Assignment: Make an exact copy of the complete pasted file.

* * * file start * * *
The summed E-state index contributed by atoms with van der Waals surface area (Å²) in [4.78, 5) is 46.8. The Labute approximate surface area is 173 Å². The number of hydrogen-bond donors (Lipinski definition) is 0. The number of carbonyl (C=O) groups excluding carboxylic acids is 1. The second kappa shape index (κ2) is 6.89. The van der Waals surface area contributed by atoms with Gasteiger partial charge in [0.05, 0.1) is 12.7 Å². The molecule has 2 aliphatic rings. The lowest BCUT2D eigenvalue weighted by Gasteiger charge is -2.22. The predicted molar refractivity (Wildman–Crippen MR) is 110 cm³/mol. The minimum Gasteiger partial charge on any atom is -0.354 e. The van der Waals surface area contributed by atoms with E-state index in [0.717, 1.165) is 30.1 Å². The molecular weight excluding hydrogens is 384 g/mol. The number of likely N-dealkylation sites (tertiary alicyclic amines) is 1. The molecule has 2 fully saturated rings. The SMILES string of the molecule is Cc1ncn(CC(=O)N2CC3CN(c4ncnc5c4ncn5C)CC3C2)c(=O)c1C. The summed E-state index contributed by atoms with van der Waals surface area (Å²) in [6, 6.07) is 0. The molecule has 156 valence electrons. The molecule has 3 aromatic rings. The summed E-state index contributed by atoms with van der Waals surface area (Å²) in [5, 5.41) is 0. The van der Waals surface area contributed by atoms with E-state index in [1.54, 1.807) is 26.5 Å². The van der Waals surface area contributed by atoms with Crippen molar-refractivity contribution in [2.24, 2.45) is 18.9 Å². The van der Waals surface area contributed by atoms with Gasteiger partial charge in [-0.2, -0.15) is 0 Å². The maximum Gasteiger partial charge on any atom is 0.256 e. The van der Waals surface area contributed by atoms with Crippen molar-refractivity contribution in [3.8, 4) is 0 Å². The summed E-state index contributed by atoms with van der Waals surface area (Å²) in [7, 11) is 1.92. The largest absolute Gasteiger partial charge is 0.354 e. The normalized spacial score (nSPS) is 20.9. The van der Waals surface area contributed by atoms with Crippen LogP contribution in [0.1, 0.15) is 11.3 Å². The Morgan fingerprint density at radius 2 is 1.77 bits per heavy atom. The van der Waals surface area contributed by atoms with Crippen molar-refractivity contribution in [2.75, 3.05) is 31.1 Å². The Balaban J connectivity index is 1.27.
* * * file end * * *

The summed E-state index contributed by atoms with van der Waals surface area (Å²) in [4.78, 5) is 46.8. The Labute approximate surface area is 173 Å². The number of hydrogen-bond donors (Lipinski definition) is 0. The number of carbonyl (C=O) groups excluding carboxylic acids is 1. The second kappa shape index (κ2) is 6.89. The van der Waals surface area contributed by atoms with Gasteiger partial charge in [0.05, 0.1) is 12.7 Å². The molecule has 2 aliphatic rings. The lowest BCUT2D eigenvalue weighted by Gasteiger charge is -2.22. The predicted molar refractivity (Wildman–Crippen MR) is 110 cm³/mol. The minimum Gasteiger partial charge on any atom is -0.354 e. The van der Waals surface area contributed by atoms with E-state index in [0.717, 1.165) is 30.1 Å². The molecular weight excluding hydrogens is 384 g/mol. The number of likely N-dealkylation sites (tertiary alicyclic amines) is 1. The molecule has 2 fully saturated rings. The SMILES string of the molecule is Cc1ncn(CC(=O)N2CC3CN(c4ncnc5c4ncn5C)CC3C2)c(=O)c1C. The summed E-state index contributed by atoms with van der Waals surface area (Å²) in [6, 6.07) is 0. The molecule has 156 valence electrons. The molecule has 3 aromatic rings. The summed E-state index contributed by atoms with van der Waals surface area (Å²) in [5, 5.41) is 0. The van der Waals surface area contributed by atoms with E-state index in [1.54, 1.807) is 26.5 Å². The van der Waals surface area contributed by atoms with Crippen molar-refractivity contribution in [2.24, 2.45) is 18.9 Å². The van der Waals surface area contributed by atoms with Gasteiger partial charge in [-0.2, -0.15) is 0 Å². The maximum Gasteiger partial charge on any atom is 0.256 e. The van der Waals surface area contributed by atoms with Crippen molar-refractivity contribution in [3.8, 4) is 0 Å². The summed E-state index contributed by atoms with van der Waals surface area (Å²) in [7, 11) is 1.92. The largest absolute Gasteiger partial charge is 0.354 e. The normalized spacial score (nSPS) is 20.9. The van der Waals surface area contributed by atoms with Crippen LogP contribution in [0.1, 0.15) is 11.3 Å². The Morgan fingerprint density at radius 2 is 1.77 bits per heavy atom. The van der Waals surface area contributed by atoms with Crippen molar-refractivity contribution in [2.75, 3.05) is 31.1 Å². The Balaban J connectivity index is 1.27.